Image source: SunPower.
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2016 might be the most confusing year in the short history of the solar industry. GTM Research and the Solar Energy Industries Association just announced that Q2 2016 installations jumped 43% from a year ago to 2.1 GW and 2016 is expected to see installations grow 85% from a year ago to 13.9 GW. But this is what solar stocks have done over the past year. What is going on?
Not all solar is created equal
The big conversation piece so far in 2016 has been the solar investment tax credit (ITC) extension. The ITC was supposed to drop from 30% to 10% for utility projects and third party-owned rooftop systems in 2017, meaning there was a rush to install projects in 2016. When the ITC was extended late in 2015, the urgency was eliminated. And the impact on the solar industry has been far-reaching..
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If you look at the chart below, you can see that solar installations are growing rapidly in the U.S., but aren't growing consistently. Utility-scale solar, in particular, has been up and down depending on the quarter. Residential solar has grown more consistently and commercial solar is somewhere in the middle. In some ways, the ITC expiration is still driving growth in 2016.
Image source:U.S. Solar Market Insight Report Q3 2016.
What's happening in utility solar is a boom in 2016 with a bust expected in 2017. The report referenced above expects 9.9 GW of utility-scale projects to be installed this year, but that will drop to 8.8 GW in 2017. And 2017 is only that high because 5.7 GW of projects that were expected to be completed this year have spilled into next year. In total, 18.5 GW of solar was expected to be installed in 2016 before the ITC extension, which is now being moved around.
What's interesting is that underlying demand for utility-scale solar will drop from a projected 18.5 GW in 2016 before the ITC extension to 3.1 GW of new demand in 2017. That's an insane drop and shows whySunPower(NASDAQ: SPWR)andFirst Solar(NASDAQ: FSLR)have a rough year ahead. Utilities just don't need more solar right now and aren't going to be asking for more projects before 2018.
Residential and commercial solar also saw a negative impact from the ITC extension early in 2016 because customers didn't have a deadline for getting solar installed. So they're really where the strength lies. But it may not helpSolarCity(NASDAQ: SCTY),Vivint Solar(NYSE: VSLR), andSunrun(NASDAQ: RUN)in the way you think.
Strength in solar resides in smaller projects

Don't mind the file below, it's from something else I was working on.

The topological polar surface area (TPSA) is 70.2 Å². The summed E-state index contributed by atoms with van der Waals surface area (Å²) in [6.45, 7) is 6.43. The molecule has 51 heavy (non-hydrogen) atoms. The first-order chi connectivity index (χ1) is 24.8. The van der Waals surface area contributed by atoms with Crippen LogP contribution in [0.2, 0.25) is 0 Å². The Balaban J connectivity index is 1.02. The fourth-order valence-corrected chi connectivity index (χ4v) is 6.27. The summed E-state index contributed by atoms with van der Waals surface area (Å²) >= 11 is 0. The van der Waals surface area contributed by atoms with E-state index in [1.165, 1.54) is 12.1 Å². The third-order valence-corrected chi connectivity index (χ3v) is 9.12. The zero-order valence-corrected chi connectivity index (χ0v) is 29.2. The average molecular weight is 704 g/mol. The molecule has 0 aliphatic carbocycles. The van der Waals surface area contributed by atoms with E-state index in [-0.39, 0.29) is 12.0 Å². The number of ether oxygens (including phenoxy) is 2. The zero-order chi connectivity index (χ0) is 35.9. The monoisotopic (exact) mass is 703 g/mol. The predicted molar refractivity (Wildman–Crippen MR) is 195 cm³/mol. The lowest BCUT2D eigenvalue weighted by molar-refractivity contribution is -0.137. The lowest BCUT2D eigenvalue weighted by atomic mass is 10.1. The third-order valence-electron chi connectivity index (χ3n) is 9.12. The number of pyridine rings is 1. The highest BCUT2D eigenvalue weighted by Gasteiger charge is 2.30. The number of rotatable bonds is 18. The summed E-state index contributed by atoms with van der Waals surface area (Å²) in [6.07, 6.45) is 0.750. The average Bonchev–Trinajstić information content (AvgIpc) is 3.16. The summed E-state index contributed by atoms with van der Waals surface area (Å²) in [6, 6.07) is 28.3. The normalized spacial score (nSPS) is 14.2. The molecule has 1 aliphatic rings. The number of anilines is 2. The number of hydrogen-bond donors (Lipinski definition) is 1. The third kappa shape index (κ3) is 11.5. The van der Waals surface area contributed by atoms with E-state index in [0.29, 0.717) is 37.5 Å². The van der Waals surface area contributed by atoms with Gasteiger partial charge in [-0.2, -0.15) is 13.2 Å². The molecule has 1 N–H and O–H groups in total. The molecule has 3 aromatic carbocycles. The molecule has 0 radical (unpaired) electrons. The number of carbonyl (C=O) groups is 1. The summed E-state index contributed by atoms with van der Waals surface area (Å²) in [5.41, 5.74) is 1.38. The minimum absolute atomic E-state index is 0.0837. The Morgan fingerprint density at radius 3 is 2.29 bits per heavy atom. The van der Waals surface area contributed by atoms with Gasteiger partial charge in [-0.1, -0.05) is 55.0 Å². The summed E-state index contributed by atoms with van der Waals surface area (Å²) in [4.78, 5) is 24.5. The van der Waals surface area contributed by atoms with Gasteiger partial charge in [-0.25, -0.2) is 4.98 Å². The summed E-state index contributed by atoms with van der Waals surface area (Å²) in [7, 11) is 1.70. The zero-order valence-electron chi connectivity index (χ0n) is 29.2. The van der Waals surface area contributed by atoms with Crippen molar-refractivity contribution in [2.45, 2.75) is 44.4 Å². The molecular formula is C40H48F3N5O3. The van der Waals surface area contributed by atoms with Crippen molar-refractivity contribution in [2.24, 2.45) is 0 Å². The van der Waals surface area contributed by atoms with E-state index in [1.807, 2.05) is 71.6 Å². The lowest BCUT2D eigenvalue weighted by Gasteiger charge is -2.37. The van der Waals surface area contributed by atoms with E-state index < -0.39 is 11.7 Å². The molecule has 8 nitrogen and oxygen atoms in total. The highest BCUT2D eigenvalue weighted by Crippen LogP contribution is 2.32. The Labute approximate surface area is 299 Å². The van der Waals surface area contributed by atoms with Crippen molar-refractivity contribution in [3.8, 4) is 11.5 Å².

What's interesting about the Solar Market Insight report and comments coming from the industry is that residential and commercial demand is expected to grow just as utility projects decline. Residential installations were up 29% in Q2 while commercial demand was up 49%, and 2017 is expected to be another growth year for the industry.
Smaller solar projects have much shorter lead times, so the ITC extension may dampen demand for a few months, but it won't lead to a year or two of struggles, like it will in utility-scale solar.
Another trend that's changing the solar market for solar players is more customers buying solar systems rather than leasing or buying energy through a power purchase agreement. SunPower has been selling systems for years, but SolarCity, Vivint Solar, and Sunrun were almost 100% reliant on leases and PPAs until very recently. That's why SunPower says it will take market share and grow in these markets while others are more tepid on growth projections.
Fundamentally, residential and commercial solar should be fairly strong going forward, but market share may shift as buying trends change. That creates some confusion as one company raises guidance and another one lowers it. The tide is rising, but ships are still sinking.
Don't expect a steady ride in solar energy
The takeaway from the last 10 months in the solar industry should be that the long-term picture is bright, but there'll be a lot of bumps along the way. Right now, the bumps will be in utility-scale solar and changing trends in the residential solar market. But by 2019 the market will be back to growth across the board.
Investors will want to stick to solar companies with solid balance sheets and technology differentiation. Long term, those are the companies that are going to win, even if it takes a few more years to sort out the industry's winners and losers.
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Travis Hoium owns shares of First Solar and SunPower. The Motley Fool owns shares of and recommends SolarCity. Try any of our Foolish newsletter services free for 30 days. We Fools may not all hold the same opinions, but we all believe that considering a diverse range of insights makes us better investors. The Motley Fool has a disclosure policy.